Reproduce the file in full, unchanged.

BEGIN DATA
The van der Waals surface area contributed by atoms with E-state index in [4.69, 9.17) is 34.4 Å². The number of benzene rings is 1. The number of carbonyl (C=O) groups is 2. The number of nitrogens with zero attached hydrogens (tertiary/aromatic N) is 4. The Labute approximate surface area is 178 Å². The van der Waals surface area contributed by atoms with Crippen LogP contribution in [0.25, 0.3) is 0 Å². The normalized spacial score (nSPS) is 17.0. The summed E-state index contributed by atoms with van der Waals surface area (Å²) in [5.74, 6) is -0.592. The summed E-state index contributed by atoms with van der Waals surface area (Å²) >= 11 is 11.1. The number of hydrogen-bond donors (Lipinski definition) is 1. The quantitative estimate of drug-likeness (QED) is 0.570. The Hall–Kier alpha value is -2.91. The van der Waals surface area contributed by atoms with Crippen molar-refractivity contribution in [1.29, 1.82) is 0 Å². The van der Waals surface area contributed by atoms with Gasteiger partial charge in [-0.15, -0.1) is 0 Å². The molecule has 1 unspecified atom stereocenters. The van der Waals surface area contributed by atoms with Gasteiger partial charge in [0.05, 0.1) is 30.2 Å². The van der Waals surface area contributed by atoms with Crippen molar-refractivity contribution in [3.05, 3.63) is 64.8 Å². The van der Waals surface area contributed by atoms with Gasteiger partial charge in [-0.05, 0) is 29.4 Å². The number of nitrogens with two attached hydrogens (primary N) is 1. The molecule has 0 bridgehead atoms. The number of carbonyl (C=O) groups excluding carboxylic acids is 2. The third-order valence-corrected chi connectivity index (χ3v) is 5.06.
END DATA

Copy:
The van der Waals surface area contributed by atoms with E-state index in [4.69, 9.17) is 34.4 Å². The number of benzene rings is 1. The number of carbonyl (C=O) groups is 2. The number of nitrogens with zero attached hydrogens (tertiary/aromatic N) is 4. The Labute approximate surface area is 178 Å². The van der Waals surface area contributed by atoms with Crippen LogP contribution in [0.25, 0.3) is 0 Å². The normalized spacial score (nSPS) is 17.0. The summed E-state index contributed by atoms with van der Waals surface area (Å²) in [5.74, 6) is -0.592. The summed E-state index contributed by atoms with van der Waals surface area (Å²) >= 11 is 11.1. The number of hydrogen-bond donors (Lipinski definition) is 1. The quantitative estimate of drug-likeness (QED) is 0.570. The Hall–Kier alpha value is -2.91. The van der Waals surface area contributed by atoms with Crippen molar-refractivity contribution in [1.29, 1.82) is 0 Å². The van der Waals surface area contributed by atoms with Gasteiger partial charge in [-0.15, -0.1) is 0 Å². The molecule has 1 unspecified atom stereocenters. The van der Waals surface area contributed by atoms with Gasteiger partial charge in [0.05, 0.1) is 30.2 Å². The van der Waals surface area contributed by atoms with Crippen molar-refractivity contribution in [3.05, 3.63) is 64.8 Å². The van der Waals surface area contributed by atoms with Gasteiger partial charge in [-0.05, 0) is 29.4 Å². The number of nitrogens with two attached hydrogens (primary N) is 1. The molecule has 0 bridgehead atoms. The number of carbonyl (C=O) groups excluding carboxylic acids is 2. The third-order valence-corrected chi connectivity index (χ3v) is 5.06.